9 Types of Blog Headlines From the Experts
posted 5 years ago

Headlines are the most important thing to getting someone to read your posts. A good headline with pique a prospective reader’s interest and make them want to read more. Think about it: Your post’s headlines will show up on your blog, search engines and social media like Facebook and Twitter – often as just the headline and a link to the blog. So it’s important to make sure you get the title perfect. After all, you’re competing with lots of other content out there.

All you need is some practice and to start paying attention to headlines that you want to click on. You’ll notice the good ones tell you quickly what you will learn from reading the post. If they are misleading, you may click on the link to the post, be disappointed and never return to the blog.

They often use an element of intrigue, so even if you weren’t interested in the topic, you may really want to know the answer (ex: “Which State Has the Most Start-Up Hustle? You’ll Never Guess”).

Blog headlines should not be so boring that people will be discouraged to click on them. Readers may assume the post is also dull and then really have no desire to read it.

I spent hours scanning posts from the best bloggers out there and came up with 9 types of headlines that stand out among the rest.

  1. Pique curiosity: “Your Out of Office Message Stinks” from Chris Brogan or “Where Most Got Social Business ALL Wrong, Including Me” by Michael Brito or “You Won’t Believe How Insanely Detailed This Guy’s Fictional Maps Are. Seriously.” by Wired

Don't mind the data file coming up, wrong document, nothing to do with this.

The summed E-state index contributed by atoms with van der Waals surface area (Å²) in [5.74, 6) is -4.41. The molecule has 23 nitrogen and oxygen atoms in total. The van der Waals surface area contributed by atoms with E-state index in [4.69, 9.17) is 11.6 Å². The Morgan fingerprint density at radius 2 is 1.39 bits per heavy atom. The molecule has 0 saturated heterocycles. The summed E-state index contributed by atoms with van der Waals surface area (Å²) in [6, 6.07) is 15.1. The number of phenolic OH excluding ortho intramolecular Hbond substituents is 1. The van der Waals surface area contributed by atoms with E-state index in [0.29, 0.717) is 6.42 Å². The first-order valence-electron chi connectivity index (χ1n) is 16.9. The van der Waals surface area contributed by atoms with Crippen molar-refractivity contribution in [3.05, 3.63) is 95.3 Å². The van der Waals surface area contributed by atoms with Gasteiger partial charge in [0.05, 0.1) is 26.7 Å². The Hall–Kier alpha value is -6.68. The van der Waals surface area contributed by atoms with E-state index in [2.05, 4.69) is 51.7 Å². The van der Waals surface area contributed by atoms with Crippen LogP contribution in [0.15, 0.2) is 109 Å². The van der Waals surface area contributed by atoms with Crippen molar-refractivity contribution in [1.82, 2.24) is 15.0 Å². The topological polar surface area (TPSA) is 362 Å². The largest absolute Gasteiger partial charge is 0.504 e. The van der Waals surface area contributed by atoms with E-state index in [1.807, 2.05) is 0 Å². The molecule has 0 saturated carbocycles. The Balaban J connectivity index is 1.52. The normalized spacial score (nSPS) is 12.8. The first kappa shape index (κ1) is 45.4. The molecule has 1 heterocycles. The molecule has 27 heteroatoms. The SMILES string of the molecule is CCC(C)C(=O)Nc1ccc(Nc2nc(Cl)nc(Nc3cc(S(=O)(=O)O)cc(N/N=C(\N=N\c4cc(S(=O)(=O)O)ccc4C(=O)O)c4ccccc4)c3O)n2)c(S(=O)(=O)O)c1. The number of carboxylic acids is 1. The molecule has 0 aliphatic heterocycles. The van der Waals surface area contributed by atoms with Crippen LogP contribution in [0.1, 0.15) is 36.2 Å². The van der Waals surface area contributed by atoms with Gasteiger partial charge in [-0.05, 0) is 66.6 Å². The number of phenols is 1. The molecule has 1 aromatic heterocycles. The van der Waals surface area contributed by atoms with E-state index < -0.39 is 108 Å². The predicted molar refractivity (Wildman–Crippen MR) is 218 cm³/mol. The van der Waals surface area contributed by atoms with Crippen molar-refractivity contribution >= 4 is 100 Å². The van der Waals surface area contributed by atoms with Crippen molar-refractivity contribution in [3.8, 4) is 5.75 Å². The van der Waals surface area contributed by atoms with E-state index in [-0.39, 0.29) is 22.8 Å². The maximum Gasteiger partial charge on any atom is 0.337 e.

2. Use numbers, especially odd numbers: “25 Brain Lubricants to Generate Content Ideas” from Barry Feldman or “Seven Tips for Shifting a Mindset in Your Organization” by John Butman
  3. Choose strong verbs: “4 Tips to Fuel Your Instagram Campaign to Success” by Brian Zuercher or “7 Ways to Survive Gmail’s New Promotions Tab” by Copy Blogger“ and Everything You Need to Know to Dominate Local Search” by Rebecca Churt
  4. Call out your target reader: “For Small Businesses: When Is the Best Time to Start Building Your Social Networks?” by Lee Odden
  5. Use the tried-and-true ‘How To…’ formula: “How to make a good first impression” by Penelope Trunk or “How to Prevent Your Business from Becoming an Embarrassing Failure” by Copy Blogger
  6. Turn your readers on their heads: “How to Kill Your Website” by Jonathan Crossfield
  7. Use analogies: “Content Is Fire and Social Media Is Gasoline” by Jay Baer
  8. Ask questions (that you answer or that make your readers think): “Why Don’t Banks Innovate?” by Snarketing 2.0 or “Do Your Customers Feel Ignored?” by Jane Bromley
  9. Be concise: “Questions Are Easy. Listening Is Hard.” or “Work. Life. Blend.” By Jonathan Fields

I wonder how many people got distracted by these blog headlines while reading this list. If you did (and came back) that’s okay. It only means the headlines worked to pull you in. And there are many more out there that we could spend time exploring. I encourage you to see what resonates the most with your readers/target audience. What gets the most click-thrus, re-tweets, favorites, comments and likes?

Great content is equally important. Once you get them to your post, make sure you have helpful and compelling information in your post that makes them want to stay.

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